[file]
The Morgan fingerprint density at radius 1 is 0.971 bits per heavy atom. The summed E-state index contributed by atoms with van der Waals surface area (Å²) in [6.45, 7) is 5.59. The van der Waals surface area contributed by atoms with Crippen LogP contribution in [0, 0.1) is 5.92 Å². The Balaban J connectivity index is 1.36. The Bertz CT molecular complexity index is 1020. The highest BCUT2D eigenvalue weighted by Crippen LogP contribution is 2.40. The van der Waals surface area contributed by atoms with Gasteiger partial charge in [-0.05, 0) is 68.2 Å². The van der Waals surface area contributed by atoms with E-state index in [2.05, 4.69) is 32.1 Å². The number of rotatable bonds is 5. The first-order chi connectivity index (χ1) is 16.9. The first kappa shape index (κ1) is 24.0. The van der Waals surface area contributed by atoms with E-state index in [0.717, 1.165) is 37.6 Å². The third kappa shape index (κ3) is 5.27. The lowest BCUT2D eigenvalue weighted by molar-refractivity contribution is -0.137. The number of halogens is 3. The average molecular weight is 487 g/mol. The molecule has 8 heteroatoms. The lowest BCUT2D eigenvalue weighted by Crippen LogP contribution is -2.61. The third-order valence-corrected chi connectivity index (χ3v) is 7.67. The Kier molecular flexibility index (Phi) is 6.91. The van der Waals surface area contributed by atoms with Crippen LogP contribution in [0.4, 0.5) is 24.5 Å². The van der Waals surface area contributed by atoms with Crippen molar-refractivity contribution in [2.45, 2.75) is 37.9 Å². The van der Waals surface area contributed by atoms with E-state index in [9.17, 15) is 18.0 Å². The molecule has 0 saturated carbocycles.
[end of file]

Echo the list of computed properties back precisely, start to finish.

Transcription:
The Morgan fingerprint density at radius 1 is 0.971 bits per heavy atom. The summed E-state index contributed by atoms with van der Waals surface area (Å²) in [6.45, 7) is 5.59. The van der Waals surface area contributed by atoms with Crippen LogP contribution in [0, 0.1) is 5.92 Å². The Balaban J connectivity index is 1.36. The Bertz CT molecular complexity index is 1020. The highest BCUT2D eigenvalue weighted by Crippen LogP contribution is 2.40. The van der Waals surface area contributed by atoms with Gasteiger partial charge in [-0.05, 0) is 68.2 Å². The van der Waals surface area contributed by atoms with E-state index in [2.05, 4.69) is 32.1 Å². The number of rotatable bonds is 5. The first-order chi connectivity index (χ1) is 16.9. The first kappa shape index (κ1) is 24.0. The van der Waals surface area contributed by atoms with E-state index in [0.717, 1.165) is 37.6 Å². The third kappa shape index (κ3) is 5.27. The lowest BCUT2D eigenvalue weighted by molar-refractivity contribution is -0.137. The number of halogens is 3. The average molecular weight is 487 g/mol. The molecule has 8 heteroatoms. The lowest BCUT2D eigenvalue weighted by Crippen LogP contribution is -2.61. The third-order valence-corrected chi connectivity index (χ3v) is 7.67. The Kier molecular flexibility index (Phi) is 6.91. The van der Waals surface area contributed by atoms with Crippen LogP contribution in [0.4, 0.5) is 24.5 Å². The van der Waals surface area contributed by atoms with Crippen molar-refractivity contribution in [2.45, 2.75) is 37.9 Å². The van der Waals surface area contributed by atoms with E-state index in [9.17, 15) is 18.0 Å². The molecule has 0 saturated carbocycles.